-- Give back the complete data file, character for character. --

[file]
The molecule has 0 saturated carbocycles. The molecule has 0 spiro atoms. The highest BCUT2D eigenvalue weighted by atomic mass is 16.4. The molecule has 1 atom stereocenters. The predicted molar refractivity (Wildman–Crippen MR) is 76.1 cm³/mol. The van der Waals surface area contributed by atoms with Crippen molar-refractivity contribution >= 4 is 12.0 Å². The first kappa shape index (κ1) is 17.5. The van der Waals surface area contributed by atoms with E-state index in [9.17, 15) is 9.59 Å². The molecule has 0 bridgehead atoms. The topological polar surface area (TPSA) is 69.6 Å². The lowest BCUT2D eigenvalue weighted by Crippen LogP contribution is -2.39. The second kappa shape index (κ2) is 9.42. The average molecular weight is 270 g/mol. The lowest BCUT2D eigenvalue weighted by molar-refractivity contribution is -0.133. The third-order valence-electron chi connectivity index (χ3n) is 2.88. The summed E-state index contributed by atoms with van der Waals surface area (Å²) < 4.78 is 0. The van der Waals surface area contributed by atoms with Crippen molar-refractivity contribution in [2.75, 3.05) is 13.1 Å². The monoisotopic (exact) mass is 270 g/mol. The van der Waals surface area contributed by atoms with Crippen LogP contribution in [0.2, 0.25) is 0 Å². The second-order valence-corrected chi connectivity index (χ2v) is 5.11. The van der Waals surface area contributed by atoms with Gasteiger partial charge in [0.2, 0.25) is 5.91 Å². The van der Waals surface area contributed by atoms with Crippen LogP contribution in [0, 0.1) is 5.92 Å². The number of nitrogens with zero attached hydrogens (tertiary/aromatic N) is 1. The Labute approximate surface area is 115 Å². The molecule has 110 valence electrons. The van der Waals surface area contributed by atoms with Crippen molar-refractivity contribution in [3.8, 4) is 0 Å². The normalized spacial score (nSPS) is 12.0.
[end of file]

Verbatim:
The molecule has 0 saturated carbocycles. The molecule has 0 spiro atoms. The highest BCUT2D eigenvalue weighted by atomic mass is 16.4. The molecule has 1 atom stereocenters. The predicted molar refractivity (Wildman–Crippen MR) is 76.1 cm³/mol. The van der Waals surface area contributed by atoms with Crippen molar-refractivity contribution >= 4 is 12.0 Å². The first kappa shape index (κ1) is 17.5. The van der Waals surface area contributed by atoms with E-state index in [9.17, 15) is 9.59 Å². The molecule has 0 bridgehead atoms. The topological polar surface area (TPSA) is 69.6 Å². The lowest BCUT2D eigenvalue weighted by Crippen LogP contribution is -2.39. The second kappa shape index (κ2) is 9.42. The average molecular weight is 270 g/mol. The lowest BCUT2D eigenvalue weighted by molar-refractivity contribution is -0.133. The third-order valence-electron chi connectivity index (χ3n) is 2.88. The summed E-state index contributed by atoms with van der Waals surface area (Å²) < 4.78 is 0. The van der Waals surface area contributed by atoms with Crippen molar-refractivity contribution in [2.75, 3.05) is 13.1 Å². The monoisotopic (exact) mass is 270 g/mol. The van der Waals surface area contributed by atoms with Crippen LogP contribution in [0.2, 0.25) is 0 Å². The second-order valence-corrected chi connectivity index (χ2v) is 5.11. The van der Waals surface area contributed by atoms with Gasteiger partial charge in [0.2, 0.25) is 5.91 Å². The van der Waals surface area contributed by atoms with Crippen LogP contribution in [0, 0.1) is 5.92 Å². The number of nitrogens with zero attached hydrogens (tertiary/aromatic N) is 1. The Labute approximate surface area is 115 Å². The molecule has 110 valence electrons. The van der Waals surface area contributed by atoms with Crippen molar-refractivity contribution in [3.8, 4) is 0 Å². The normalized spacial score (nSPS) is 12.0.